When freezing temperatures cause dangerous patches of ice to develop on our driveways and sidewalks, many people turn to rock salt to combat the slippery mess. Unfortunately, rock salt is composed of sodium chloride—a harsh chemical which can make animals sick and damage nearby plants and grasses. The good news is, there are plenty of alternatives to rock salt that can effectively melt ice without putting pets at risk or harming local ecosystems.
Here are four eco-friendly ice melting alternatives to rock salt.
Typically used in fertilizer production, urea is a less poisonous alternative to rock salt. Urea is produced from natural gas and performs similarly to rock salt. This natural deicer keeps pets safe and will not corrode metal or pit concrete. Avoid plants when using this product, however, as it can be hazardous to gardens.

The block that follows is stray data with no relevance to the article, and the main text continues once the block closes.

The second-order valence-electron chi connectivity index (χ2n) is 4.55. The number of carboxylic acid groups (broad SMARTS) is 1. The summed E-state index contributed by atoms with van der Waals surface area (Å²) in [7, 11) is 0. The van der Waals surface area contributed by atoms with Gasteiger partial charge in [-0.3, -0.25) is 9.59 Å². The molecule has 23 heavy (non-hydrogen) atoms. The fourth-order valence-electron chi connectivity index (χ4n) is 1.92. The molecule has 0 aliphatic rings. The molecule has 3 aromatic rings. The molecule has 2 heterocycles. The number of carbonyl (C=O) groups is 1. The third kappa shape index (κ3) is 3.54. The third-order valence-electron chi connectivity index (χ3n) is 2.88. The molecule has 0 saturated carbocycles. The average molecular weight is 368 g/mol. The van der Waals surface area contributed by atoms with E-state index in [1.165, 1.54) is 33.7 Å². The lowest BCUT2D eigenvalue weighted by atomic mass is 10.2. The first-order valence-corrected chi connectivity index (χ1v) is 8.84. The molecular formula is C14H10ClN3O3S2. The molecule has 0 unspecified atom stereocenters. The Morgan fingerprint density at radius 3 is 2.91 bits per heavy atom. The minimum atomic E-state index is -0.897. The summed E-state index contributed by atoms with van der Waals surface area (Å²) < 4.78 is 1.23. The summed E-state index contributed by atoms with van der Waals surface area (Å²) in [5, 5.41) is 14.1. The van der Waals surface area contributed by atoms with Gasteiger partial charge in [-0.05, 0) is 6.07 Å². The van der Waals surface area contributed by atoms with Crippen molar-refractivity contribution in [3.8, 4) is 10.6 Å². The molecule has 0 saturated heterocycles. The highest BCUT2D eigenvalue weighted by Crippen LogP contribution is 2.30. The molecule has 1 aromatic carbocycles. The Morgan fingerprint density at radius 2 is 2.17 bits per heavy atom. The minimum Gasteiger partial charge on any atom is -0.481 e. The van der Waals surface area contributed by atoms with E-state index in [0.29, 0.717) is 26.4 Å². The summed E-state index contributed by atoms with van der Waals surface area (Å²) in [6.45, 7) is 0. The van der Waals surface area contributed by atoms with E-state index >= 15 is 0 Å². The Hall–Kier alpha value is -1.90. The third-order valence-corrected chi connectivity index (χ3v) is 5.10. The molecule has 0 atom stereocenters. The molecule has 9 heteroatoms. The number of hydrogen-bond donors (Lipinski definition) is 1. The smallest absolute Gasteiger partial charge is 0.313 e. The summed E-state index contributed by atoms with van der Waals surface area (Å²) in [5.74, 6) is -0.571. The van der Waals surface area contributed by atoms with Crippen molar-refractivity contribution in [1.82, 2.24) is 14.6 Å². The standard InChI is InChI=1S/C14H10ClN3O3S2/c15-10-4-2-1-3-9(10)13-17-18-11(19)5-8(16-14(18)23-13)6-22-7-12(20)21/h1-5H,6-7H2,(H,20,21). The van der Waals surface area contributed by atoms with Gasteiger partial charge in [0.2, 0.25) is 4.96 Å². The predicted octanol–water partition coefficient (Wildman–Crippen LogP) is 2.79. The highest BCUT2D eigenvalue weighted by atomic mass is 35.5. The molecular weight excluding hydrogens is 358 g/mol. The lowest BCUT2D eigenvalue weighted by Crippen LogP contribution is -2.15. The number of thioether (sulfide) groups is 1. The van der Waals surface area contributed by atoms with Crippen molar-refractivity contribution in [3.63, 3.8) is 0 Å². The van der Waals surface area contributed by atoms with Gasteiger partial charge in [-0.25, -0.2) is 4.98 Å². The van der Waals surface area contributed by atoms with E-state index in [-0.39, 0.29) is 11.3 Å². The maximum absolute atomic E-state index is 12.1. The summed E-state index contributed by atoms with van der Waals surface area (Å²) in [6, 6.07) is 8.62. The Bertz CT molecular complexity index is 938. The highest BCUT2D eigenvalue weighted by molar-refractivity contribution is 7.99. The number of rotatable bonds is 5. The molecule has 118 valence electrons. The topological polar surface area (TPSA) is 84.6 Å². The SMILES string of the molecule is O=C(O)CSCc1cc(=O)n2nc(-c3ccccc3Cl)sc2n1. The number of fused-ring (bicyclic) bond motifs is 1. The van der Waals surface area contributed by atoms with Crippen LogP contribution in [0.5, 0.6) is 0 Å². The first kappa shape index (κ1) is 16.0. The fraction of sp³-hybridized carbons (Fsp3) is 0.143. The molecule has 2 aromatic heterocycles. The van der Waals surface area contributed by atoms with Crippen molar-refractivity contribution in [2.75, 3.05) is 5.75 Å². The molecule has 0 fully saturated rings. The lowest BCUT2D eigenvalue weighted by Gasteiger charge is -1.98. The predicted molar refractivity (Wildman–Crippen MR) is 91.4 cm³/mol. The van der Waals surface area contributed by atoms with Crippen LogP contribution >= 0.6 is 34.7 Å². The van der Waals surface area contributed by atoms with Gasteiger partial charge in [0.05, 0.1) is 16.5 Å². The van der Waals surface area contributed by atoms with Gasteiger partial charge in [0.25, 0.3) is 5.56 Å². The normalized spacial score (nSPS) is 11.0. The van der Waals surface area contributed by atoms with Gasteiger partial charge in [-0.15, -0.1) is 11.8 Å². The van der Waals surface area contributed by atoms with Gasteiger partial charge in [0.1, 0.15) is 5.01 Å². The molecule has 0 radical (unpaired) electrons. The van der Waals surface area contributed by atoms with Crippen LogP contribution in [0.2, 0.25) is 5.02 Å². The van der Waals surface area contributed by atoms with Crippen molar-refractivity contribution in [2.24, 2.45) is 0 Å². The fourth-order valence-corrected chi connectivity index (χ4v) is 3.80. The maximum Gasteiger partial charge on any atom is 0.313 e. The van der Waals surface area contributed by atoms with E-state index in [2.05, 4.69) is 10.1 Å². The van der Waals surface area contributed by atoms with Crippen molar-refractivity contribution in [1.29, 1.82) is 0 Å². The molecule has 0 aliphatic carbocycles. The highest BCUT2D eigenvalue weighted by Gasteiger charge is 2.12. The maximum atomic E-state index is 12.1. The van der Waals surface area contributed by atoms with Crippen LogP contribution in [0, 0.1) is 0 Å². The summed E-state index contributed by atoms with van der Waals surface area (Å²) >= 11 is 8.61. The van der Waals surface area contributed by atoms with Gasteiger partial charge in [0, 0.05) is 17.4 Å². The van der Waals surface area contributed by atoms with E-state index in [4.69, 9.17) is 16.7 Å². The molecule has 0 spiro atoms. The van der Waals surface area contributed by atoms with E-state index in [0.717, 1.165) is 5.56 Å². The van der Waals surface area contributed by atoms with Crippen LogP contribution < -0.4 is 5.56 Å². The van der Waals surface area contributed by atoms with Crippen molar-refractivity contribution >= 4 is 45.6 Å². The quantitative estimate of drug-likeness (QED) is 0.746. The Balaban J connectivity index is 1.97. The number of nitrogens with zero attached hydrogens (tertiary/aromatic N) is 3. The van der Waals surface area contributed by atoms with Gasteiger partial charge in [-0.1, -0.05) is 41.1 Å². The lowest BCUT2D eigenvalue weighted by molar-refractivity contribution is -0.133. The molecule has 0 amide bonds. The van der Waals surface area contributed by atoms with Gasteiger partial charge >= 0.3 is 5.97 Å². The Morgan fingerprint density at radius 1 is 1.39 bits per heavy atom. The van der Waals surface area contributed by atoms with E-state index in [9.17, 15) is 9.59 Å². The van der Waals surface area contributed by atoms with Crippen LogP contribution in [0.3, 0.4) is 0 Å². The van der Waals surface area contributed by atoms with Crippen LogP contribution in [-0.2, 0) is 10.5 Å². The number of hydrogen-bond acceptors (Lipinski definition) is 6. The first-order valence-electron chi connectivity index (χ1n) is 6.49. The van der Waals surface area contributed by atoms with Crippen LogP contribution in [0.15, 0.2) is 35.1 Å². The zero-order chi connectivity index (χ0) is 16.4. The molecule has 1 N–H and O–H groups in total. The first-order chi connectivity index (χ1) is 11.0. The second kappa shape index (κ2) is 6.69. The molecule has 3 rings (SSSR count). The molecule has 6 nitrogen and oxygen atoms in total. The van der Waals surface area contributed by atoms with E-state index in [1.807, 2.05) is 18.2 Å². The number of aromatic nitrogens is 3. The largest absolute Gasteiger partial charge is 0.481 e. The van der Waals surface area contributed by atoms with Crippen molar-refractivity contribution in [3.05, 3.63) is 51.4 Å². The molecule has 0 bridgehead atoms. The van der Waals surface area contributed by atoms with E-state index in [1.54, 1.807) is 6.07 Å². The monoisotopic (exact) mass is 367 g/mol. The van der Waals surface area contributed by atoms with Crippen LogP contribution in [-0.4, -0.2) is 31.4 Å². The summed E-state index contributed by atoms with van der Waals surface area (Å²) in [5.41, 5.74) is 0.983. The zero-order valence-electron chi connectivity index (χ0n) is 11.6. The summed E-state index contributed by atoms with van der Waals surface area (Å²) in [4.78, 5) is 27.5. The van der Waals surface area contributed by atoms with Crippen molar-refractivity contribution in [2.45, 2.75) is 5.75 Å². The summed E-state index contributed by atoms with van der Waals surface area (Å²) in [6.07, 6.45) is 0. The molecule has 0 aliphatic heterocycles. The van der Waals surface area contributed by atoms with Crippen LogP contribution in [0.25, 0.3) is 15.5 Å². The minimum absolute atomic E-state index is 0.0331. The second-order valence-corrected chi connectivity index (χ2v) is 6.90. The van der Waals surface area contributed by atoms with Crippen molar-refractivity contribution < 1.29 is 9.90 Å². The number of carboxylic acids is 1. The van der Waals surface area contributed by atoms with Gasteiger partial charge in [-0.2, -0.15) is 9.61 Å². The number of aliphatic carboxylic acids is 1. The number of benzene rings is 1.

This natural product has become so popular in recent years that it’s even been used to melt snow and ice on municipal roads in some places. Beet juice will lower the melting point of ice on your driveway, and it’s safe to use around animals, plants, concrete and metals.
Sand or Ash
Consider an economic alternative that provides traction such as sand or ash. Brick sand is a particularly good option because it’s coarser than normal sand. Dark-colored ash and sand can also help to melt snow and ice by absorbing sunlight and raising the temperature of your driveway.
You can even melt ice and snow with the brine from your latest pickling project. Pickle brine prevents ice from sticking to the road, making it easier to remove. Just apply it before a snowstorm, and then shovel the loose snow and ice away once it starts to accumulate.